So I interpret this second creation story in the Book of Genesis. The man and woman are confronted by a wily serpent scheming to disrupt the perfect life of guiltless and shameless nakedness, happiness with self and harmony with God. Falling prey to temptation, they partake of the fruit of the tree of the knowledge of good and evil. Immediately, they recognize their nakedness, and, no longer, no more at ease with their vulnerability, immediately they cover themselves.
And so, ever since, for all humankind, it has been. None of us dare go nakedly vulnerable, literally or metaphorically, into the public square. There is too very much at stake. Our sense of safety and security. The experiences of others teach us and our experiences tell us (something the first man and woman, newly created, didn’t have!) that other people can and will hurt us. So, it is best that we don the mask, wear a façade lest we reveal too much of ourselves…
A common, daily scenario, verily, the social convention governing a chance, passing encounter between friends:
Me (I don’t feel so well): Hi, how are you?
You (you don’t feel so well): Hi! Fine! How are you?
Me: Fine! Have a great day!
You: You, too! Have a great day!
All because we parade the pretense of our well-being, lest we reveal too much. Or have you ever experienced that awkward series of moments when a friend asked, “How are you?” You, not feeling so grand, demur, “Well…” Your friend, sensing something deeper, some state of your dis-ease, presses, “Really, how are you?” You, torn, desiring to be open and authentic, but not sure of the invitation and sure that you desire not to be a burden, again, demur, “Oh…I’m alright.” Your friend, now convinced all is not okay, offers the encouragement, “Please, tell me.” You, relieved, divulge your deepest worries and woes, only to be met, almost immediately, by the eyes of your friend glazing over in retreat. And all because we humans largely have lost our capacity for fullest self-disclosure and acceptance of another.
Would that it would stop there, but it doesn’t. It never does. For, as the Apostle Paul saith, “Now we look in a mirror, dimly”, unable to see and know ourselves clearly, fully.
How is it, then, that we reclaim our innocence so to live with naked, shameless transparent vulnerability, viewing life with eyes wide in wonder, not in fear?
One way to read and interpret the Bible’s Jesus-story is to see it as a paradigm, a model for our lives…
As Jesus was baptized in the River Jordan, the Holy Spirit descending in the form of a dove upon him, we, as followers of Jesus, baptize, presenting lives to be washed in the waters of baptism and praying the bestowal of the Holy Spirit.
And as Jesus, after his baptism, “was led up by the Spirit into the wilderness to be tempted by the devil” (Mark, in his recount of Jesus’ baptism, writes more forcefully, “the Spirit drove Jesus out into the wilderness”, clearly giving indication that this was to be no proverbial joy-ride or blissful moment in solitary retreat!), so Lent calls us to enter the inner wilderness of our souls.
Wilderness. Where, in its naked bleakness, all things, we are laid bare to our own eyes and we can ourselves as we are.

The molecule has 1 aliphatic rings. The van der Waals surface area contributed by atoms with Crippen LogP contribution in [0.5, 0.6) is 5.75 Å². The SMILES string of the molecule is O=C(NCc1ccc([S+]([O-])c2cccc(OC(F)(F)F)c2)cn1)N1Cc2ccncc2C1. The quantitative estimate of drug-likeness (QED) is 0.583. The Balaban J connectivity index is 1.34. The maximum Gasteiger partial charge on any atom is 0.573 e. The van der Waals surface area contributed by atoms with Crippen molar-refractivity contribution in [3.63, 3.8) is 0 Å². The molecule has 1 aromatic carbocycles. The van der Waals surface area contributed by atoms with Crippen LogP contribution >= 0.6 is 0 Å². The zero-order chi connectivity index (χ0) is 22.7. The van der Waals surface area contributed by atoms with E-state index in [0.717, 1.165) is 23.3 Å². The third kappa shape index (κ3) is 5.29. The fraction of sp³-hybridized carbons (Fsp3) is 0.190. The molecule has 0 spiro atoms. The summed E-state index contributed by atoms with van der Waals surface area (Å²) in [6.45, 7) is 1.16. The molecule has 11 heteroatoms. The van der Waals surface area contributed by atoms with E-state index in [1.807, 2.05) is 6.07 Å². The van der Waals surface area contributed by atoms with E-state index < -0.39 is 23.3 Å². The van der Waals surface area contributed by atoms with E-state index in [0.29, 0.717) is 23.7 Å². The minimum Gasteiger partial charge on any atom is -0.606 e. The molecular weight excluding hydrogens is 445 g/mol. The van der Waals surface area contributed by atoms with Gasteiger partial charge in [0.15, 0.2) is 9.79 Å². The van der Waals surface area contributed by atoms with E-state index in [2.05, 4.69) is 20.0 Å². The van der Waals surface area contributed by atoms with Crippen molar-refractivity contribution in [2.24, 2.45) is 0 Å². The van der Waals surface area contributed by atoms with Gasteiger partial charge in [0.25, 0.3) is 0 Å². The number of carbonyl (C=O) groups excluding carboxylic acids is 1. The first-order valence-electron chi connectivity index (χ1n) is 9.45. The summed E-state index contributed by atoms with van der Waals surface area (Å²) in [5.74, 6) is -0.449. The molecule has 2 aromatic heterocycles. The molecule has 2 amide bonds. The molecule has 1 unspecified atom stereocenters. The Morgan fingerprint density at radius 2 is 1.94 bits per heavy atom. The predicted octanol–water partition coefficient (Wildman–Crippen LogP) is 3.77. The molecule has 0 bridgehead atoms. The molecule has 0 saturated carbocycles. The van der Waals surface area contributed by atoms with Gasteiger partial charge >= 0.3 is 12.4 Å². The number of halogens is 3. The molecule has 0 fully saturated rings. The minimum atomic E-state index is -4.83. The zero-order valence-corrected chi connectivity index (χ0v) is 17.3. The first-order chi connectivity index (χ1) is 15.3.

Whether we view Jesus’ wrestling with the devil as a struggle with an objectifiable, outward enemy or an inner battle between conflicting desires, one thing remains true. Jesus was forced to face himself, to know himself, to confess and possess all of himself. Courage and cowardice. Humility and hubris. Longing for peace with God and lust for earthly power. Then he could begin his ministry.
So, I believe it is for us. And, as my namesake, the Apostle Paul, oft gave examples so that his readers would know of what he spoke, so I, in the light and shadow my experience, do the same today…
When I think of God’s grace in my life, I rejoice in the Spirit-gift I have been given to love you with affection, yes, yet more, with the benevolence of kindness through which I will to do the best for you. Still, I am prideful. I have few abilities, but one (I think!) is the power to think thoughts, deeply. Now, in this, is it possible that I, thinking less well of how you think about an issue or subject or concern, might be tempted, indeed, might fall prey to the temptation to be disappointed with you and to treat you less lovingly, less than as an equal? Yes! Yet knowing I cannot relinquish what I have not possessed, it has been through my soulful wilderness experience that I have beheld this aspect of my being, named and claimed it as my own, and, therefore, have been able to offer it, relinquish it to the Holy Spirit that I might be free of the burden of its influence.
In this holy season of Lent, we, again I say, are summoned into the wilderness of our souls, where all things are laid bare and can be seen as they are. Where we can face ourselves and know all of our selves.
What do you see?
The Fall and Expulsion from the Garden (1426-1427), Masaccio (1401-1428)
The Baptism of Jesus (Baptême de Jésus) (1886-1894), James Tissot (1836-1902), Brooklyn Museum
Jesus Tempted in the Wilderness (Jésus tenté dans le désert) (1886-1894), James Tissot (1836-1902), Brooklyn Museum
 See Genesis 2.4-3.24
 1 Corinthians 13.12
 See Matthew 3.13-17
 Mark 1.12 (my emphasis). The Greek, ekballei, is better translated “thrusts forth”, which, I think, more than “drove”, indicates the force of the Spirit’s coercion that Jesus enter the wilderness for what was to be a harrowing experience.
 See, for example, Paul’s 1 Corinthians 12 discourse on spiritual gifts, especially verses 8-10, 28.